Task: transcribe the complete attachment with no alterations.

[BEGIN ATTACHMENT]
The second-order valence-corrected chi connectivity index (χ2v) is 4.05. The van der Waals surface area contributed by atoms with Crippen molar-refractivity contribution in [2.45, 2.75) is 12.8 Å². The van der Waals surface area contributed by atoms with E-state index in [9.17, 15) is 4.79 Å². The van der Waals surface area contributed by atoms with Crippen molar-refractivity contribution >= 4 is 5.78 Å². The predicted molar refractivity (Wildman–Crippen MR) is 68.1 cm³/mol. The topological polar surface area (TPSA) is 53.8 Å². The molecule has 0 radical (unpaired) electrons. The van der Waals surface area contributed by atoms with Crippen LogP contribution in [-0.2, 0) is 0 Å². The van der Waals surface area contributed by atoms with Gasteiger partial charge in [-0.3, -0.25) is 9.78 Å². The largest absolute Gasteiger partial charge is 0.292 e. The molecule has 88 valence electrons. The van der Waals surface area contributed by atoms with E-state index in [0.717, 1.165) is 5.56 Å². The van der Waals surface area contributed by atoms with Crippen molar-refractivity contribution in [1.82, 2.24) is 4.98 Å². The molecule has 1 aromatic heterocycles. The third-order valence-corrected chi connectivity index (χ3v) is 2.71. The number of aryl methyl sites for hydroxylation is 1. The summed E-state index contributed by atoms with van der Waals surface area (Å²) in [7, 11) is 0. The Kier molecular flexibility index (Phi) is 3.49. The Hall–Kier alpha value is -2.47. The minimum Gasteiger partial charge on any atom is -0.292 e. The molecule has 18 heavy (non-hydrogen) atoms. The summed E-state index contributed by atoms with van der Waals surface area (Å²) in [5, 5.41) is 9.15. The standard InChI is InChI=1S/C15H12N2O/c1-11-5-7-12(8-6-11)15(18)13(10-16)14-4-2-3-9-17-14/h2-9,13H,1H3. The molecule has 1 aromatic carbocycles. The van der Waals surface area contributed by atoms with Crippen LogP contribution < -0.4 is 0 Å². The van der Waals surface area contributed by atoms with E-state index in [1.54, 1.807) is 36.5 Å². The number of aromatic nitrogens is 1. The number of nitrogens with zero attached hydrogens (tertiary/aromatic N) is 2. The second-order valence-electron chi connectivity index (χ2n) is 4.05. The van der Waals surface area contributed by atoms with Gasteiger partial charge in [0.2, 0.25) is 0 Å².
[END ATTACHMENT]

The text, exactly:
The second-order valence-corrected chi connectivity index (χ2v) is 4.05. The van der Waals surface area contributed by atoms with Crippen molar-refractivity contribution in [2.45, 2.75) is 12.8 Å². The van der Waals surface area contributed by atoms with E-state index in [9.17, 15) is 4.79 Å². The van der Waals surface area contributed by atoms with Crippen molar-refractivity contribution >= 4 is 5.78 Å². The predicted molar refractivity (Wildman–Crippen MR) is 68.1 cm³/mol. The topological polar surface area (TPSA) is 53.8 Å². The molecule has 0 radical (unpaired) electrons. The van der Waals surface area contributed by atoms with Crippen LogP contribution in [-0.2, 0) is 0 Å². The van der Waals surface area contributed by atoms with Gasteiger partial charge in [-0.3, -0.25) is 9.78 Å². The largest absolute Gasteiger partial charge is 0.292 e. The molecule has 88 valence electrons. The van der Waals surface area contributed by atoms with E-state index in [0.717, 1.165) is 5.56 Å². The van der Waals surface area contributed by atoms with Crippen molar-refractivity contribution in [1.82, 2.24) is 4.98 Å². The molecule has 1 aromatic heterocycles. The third-order valence-corrected chi connectivity index (χ3v) is 2.71. The number of aryl methyl sites for hydroxylation is 1. The summed E-state index contributed by atoms with van der Waals surface area (Å²) in [7, 11) is 0. The Kier molecular flexibility index (Phi) is 3.49. The Hall–Kier alpha value is -2.47. The minimum Gasteiger partial charge on any atom is -0.292 e. The molecule has 18 heavy (non-hydrogen) atoms. The summed E-state index contributed by atoms with van der Waals surface area (Å²) in [5, 5.41) is 9.15. The standard InChI is InChI=1S/C15H12N2O/c1-11-5-7-12(8-6-11)15(18)13(10-16)14-4-2-3-9-17-14/h2-9,13H,1H3. The molecule has 1 aromatic carbocycles. The van der Waals surface area contributed by atoms with Crippen LogP contribution < -0.4 is 0 Å². The van der Waals surface area contributed by atoms with E-state index in [1.54, 1.807) is 36.5 Å². The number of aromatic nitrogens is 1. The number of nitrogens with zero attached hydrogens (tertiary/aromatic N) is 2. The second-order valence-electron chi connectivity index (χ2n) is 4.05. The van der Waals surface area contributed by atoms with Gasteiger partial charge in [0.2, 0.25) is 0 Å².